My Torii MKIV, being relatively even in presentation quality at various volumes within the range I tend to use it, I prefer to set up a range I find tonally optimal for the CSP3, and use the amp as primary volume. Then I can push the CSP3 a bit more to increase density of leaner recordings, or reduce it a bit in the blend to open too dense recordings, a primary benefit of the CSP3 OTL circuit for me. With “gain riding” I can adjust the tonal signature of various recordings, and being pretty particular, this is a big deal for me.

I find the OTL qualities difficult to describe. Lon suggests "compression" sometimes, and I agree, but think of it is a very particular “compression.” How we adjust the OTL (output transformerless) tubes adjusts how much the signal is “compressed.” By design, this quality can be tuned to taste to help find OTL “magic” that best suits a system/room. But looking at it carefully, in a very revealing system, especially if we have sensitives to signal density, or relative to how it effects the tonal range with various room and system anomalies, it can be trickier. The more we drive the output tubes, the more of the OTL "factor" we will hear, creating a denser, more powerful signal across the spectrum. So things like midrange hardness anomalies from the system/room can be amplified if we push the CSP3. But at the same time, the signal can be improved in many areas, being cleaned up by running through the right OTL tubes. So it all depends on a lot of things.

To me, this OTL "factor" sounds like it smooths, consolidates and cleans the signal, and can be a powerful, or relatively subtle effect depending on settings and tubes. Working on the whole signal, it effects all aspects…. tonal density across the spectrum, definition (and associated inner spaciousness), texture, smoothness, and dynamics, at least within a range. The “color,” or lack thereof, this imparts depends on caps, tubes, cables, etc; on tube pot settings and master volume, and more.

Whatever the sound preference, I think the most “transparent” way of using the CSP3 depends on using it with a relatively narrow master volume range while using the amp as primary volume.

The output pot settings influence the level of driving the output tubes, and therefore the OTL effects, but also adjust the tonal balance based on more or less of the chosen output tube's sound. Aside from the OTL effect, adjusting the input pots, and the output pots, increases or decreases each in the balance, allowing optimizing the tonal values of the tubes used in each position. And the rectifier effects both the input and output notably, some rectifiers more dense/dark, some more open/bright, some leaner, some more or less dynamic, more or less extended...and so on...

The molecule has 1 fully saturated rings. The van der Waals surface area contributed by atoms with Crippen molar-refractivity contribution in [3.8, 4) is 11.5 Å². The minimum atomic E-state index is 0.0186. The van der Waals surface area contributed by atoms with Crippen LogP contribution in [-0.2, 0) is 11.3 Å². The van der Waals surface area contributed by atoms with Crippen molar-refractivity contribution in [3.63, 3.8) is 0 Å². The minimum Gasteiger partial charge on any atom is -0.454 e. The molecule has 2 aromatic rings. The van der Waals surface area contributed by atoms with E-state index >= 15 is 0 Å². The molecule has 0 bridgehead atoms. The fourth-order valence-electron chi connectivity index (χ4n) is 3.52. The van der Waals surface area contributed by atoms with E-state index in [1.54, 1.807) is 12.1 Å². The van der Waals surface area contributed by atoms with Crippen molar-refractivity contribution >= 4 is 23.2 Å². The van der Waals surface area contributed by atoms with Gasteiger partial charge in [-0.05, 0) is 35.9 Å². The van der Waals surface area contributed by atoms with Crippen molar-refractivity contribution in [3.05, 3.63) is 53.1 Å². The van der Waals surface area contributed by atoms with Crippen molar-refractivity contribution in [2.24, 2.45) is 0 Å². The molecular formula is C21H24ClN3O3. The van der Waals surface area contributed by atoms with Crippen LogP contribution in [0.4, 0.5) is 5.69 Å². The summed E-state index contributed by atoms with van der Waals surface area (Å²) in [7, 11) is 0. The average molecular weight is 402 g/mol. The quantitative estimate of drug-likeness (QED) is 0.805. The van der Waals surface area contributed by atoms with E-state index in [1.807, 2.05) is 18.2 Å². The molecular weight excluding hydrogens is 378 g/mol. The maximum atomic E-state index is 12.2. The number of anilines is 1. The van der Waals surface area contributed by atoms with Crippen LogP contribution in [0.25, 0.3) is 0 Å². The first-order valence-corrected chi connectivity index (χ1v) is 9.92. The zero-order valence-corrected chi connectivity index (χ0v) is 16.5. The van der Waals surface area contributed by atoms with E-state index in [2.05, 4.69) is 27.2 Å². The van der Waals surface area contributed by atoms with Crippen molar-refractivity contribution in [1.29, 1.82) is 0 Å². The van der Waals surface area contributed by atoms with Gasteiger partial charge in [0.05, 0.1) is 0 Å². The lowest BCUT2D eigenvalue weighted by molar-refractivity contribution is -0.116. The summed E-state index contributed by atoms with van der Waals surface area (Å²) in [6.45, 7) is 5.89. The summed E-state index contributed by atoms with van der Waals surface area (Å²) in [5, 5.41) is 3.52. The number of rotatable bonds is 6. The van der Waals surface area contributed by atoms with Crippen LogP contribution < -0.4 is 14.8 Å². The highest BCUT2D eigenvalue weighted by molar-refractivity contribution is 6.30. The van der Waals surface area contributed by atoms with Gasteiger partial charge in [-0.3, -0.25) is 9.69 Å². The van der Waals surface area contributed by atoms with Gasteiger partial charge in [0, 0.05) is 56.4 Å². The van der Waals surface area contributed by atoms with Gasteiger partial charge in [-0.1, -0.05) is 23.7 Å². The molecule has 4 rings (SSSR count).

I like to adjust the CSP3 to be more open/spacious and the amp, also revealing, but a little warmer. Inevitably the amp and CSP3 will sound a little different, and this can be exploited to help us tune them together with an overall sound we like while contributing a nice complexity.

With my Tranquility DAC (very transparent), and Jupiter caps, I like the CSP3 OTL pots past center to pull the CSP3 lucidity, and very importantly, using open/revealing tubes and cables to allow this without excess density. This does three things. The open/revealing settings can mitigate “transparency” reduction from having added more parts into the signal path; with the CSP more open, increasing the CSP3 volume in the balance can increase density without excess darkness and thickness; starting with settings for open neutrality in the CSP in the middle of the chosen volume range, we can easily shift it leaner or denser to help balance different recording qualities by “gain riding.” By turning it up a little, and the amp down a little, we can emboldening leaner recordings. And likewise, the amp higher, and the CSP3 lower, can open up a too dense/dark recordings.

With the CSP3 pots balanced to tastes for the tubes and OTL effect, and the master volume range set to balance best with the amp, then a relatively narrow range of adjusting the master volume can do this work without notable divergence from the sound we have chosen for the CSP3. With careful tuning, this can facilitate the CSP3 “magic” and gain riding while being relatively neutral and transparent.

For me, in this very revealing system/room, it was not easy to integrate the CSP3 with transparency. But I got there. And burnin is really important here. Now if I pulled the CSP3, the amp alone would likely be a little too warm. But since they are always in together, I tune them together as if one amp.